State of the City Part III - Economic Development
Posted on 10/25/2023

The following is the final article in a three-part series from Mayor Stacy Kinder to the Southeast Missourian newspaper on the State of the City.

My closing installment of the 2023 State of the City focuses on the economic development initiatives going on around the city, and how they impact our daily life here. To begin this message, it is important to share some data that has been amassed recently for our city and area. Studies conducted by Ernst and Young (EY) in 2020 and 2021 show Cape has had sluggish population and employment growth over the past two decades. The areas to the south in the Missouri Bootheel, and to the east in Southern Illinois, have seen terribly sharp declines in both in that time. This regional population loss presents a significant risk to the Cape Girardeau economy.

Cape has seen a loss of skilled workers, and an aging community. In fact, there were fewer jobs in Cape at the time of the 2021 study than there were in 2001. The studies also concluded:

  • entrepreneurship and innovation initiatives need to increase
  • attracting and keeping college educated residents is paramount
  • increasing quality of life and career opportunities for the 18-35 age demographic are important


Recently, additional data from economist Jeff Pinkerton at the Missouri Department of Economic Development shows that the communities in our three-county area (Perry, Cape, and Scott counties) have strong job specialization in manufacturing, health care, retail, and agriculture, compared to US numbers. On the flip side, data shows that jobs in computers, software and IT, legal work, and engineering are low.


The City of Cape government has several strategies that focus on these issues of economic development and vitality for our area: partnerships, departmental work, and financing tools at the City’s disposal.


City Partnerships

There are significant strategic partnerships the City maintains and engages with in its focus on economic development. These partnerships are vital, as the partner organizations engage in the work the City recognizes as essential, but which the City government does not do itself:

  1. SE MO Redi — SE MO Redi focuses on local and regional industrial and business recruitment in Bollinger, Cape, Perry, and Scott Counties, while also creating a local focus here in Cape. It is developing local and regional partners, both public and private, to support:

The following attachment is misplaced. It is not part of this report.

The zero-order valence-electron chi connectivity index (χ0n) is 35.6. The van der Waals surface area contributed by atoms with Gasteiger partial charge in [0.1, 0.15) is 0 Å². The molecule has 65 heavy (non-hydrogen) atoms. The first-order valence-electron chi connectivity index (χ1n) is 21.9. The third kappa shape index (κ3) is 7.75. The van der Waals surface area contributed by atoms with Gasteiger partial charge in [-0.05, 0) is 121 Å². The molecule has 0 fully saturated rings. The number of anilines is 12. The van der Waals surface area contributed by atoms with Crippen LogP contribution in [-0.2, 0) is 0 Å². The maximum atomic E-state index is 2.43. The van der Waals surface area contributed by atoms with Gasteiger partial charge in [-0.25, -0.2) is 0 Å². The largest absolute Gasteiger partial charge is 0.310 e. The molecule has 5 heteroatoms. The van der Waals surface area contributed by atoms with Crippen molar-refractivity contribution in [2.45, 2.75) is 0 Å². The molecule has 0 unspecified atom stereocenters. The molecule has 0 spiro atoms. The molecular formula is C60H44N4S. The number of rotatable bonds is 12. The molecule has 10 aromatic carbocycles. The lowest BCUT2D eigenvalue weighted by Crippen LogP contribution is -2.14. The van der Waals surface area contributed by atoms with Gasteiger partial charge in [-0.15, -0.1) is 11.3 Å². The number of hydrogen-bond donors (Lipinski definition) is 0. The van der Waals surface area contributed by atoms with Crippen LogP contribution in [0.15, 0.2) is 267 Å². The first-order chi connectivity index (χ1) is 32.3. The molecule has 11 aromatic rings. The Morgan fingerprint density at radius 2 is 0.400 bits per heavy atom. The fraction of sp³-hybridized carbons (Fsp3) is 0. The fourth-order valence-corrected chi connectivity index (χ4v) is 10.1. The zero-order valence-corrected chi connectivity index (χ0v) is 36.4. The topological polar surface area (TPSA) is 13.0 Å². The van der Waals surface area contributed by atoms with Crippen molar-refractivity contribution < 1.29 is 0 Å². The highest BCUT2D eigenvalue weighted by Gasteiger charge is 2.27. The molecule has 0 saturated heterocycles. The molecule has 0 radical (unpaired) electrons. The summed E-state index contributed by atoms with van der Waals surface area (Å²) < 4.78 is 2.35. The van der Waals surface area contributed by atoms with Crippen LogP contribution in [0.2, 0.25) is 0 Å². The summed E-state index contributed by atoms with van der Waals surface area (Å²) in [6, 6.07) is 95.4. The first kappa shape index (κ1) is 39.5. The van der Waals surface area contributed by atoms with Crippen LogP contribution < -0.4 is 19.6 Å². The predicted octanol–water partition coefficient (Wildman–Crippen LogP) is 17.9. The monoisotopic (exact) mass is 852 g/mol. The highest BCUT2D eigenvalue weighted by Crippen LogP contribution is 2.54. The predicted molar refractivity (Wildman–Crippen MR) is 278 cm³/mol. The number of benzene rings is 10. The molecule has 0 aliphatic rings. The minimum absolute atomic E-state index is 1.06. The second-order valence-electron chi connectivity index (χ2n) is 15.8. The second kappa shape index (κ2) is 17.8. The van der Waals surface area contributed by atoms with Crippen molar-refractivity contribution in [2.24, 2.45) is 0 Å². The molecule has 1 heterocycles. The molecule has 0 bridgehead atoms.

• business attraction, growth, and innovation
    • talent and workforce development, in both the trades and the digital economy
    • regional projects and initiatives
  2. Cape Girardeau Area Chamber of Commerce — The Cape Chamber is the area’s leading business and community development organization. Central to its mission, the Chamber has heavy ongoing involvement in local business advocacy and promotion. Recently, the Cape Chamber has established several new strategic goals:
    • To support business growth and sustainability
    • To study the needs of an “enhanced quality of life” in our area.
    • To create regional partnerships, in which strategic legislative advocacy will be promoted at the state and federal levels.
  3. Cape Girardeau Convention and Visitors Bureau (VisitCape) — VisitCape is the lead organization for the City in attracting and promoting group events, conventions and tournaments, and bringing tourists to Cape. It also plays a huge role in connecting visitors to Cape’s entertainment, retail, hotel, and restaurant options.
  4. Old Town Cape — OTC represents one of Missouri’s largest downtown areas, which covers 130 blocks, 4,500 residents, and more than 300 businesses. It’s mission is to engage in the vital work of downtown revitalization, and does that through key focus areas of:
    • business support and property development
    • public area beautification and historic building renovation
    • promotion and community involvement
  5. Southeast Missouri State University — The City does not have a contracted partnership agreement with SEMO as it does with the organizations listed above. However, SEMO is considered a vital partner in economic development for a variety of reasons:
  • SEMO is the largest organization engaged in the recruitment of young people to Cape, and in efforts to help them stay here for work after graduation.
  • Many institutions in Cape and the surrounding area would not find the employees needed without SEMO graduates serving in those roles—especially in education and health services careers.
  • A study conducted by Lightcast (formally Emsi Burning Glass) in 2022 concluded the following:
    • SEMO created a $904 million annual impact in FY 2019-20 on the state economy through operations and construction spending, visitor and student spending, and alumni impact. Impacts are seen within Cape every year in rent and home ownership, business patronage, and personal spending from the thousands of students and staff members.
    • Top occupations supported by SEMO alumni include chief executives, personal and operations managers, teachers, and financial managers. Growing programs focused on the emerging business needs in cybersecurity, GIS, and computer science are also strong.
  • In a separate study by Lightcast on the impacts of the renovations at the Houck stadium complex, it was concluded:
    • Every $1 of Houck complex initial capital investment will lead to $1.33 in added sales throughout the county.
    • The complex will bring $31 million in added income via short-term capital spending and long-term visitor spending through 2033.
    • The renovated stadium will produce an increase in out-of-county visitors, with an annual impact of $244,000 in increased visitor spending (from current $775 thousand per year to a projected $1 million).


In various ways, all of these City partners are directly targeting the concerns highlighted by the various economic development studies. Financial support and other involvement by the City is ongoing, and essential. Other areas of the state and country have used this strategic and collaborative focus to see vast growth over time, and it is desperately needed in our area as well.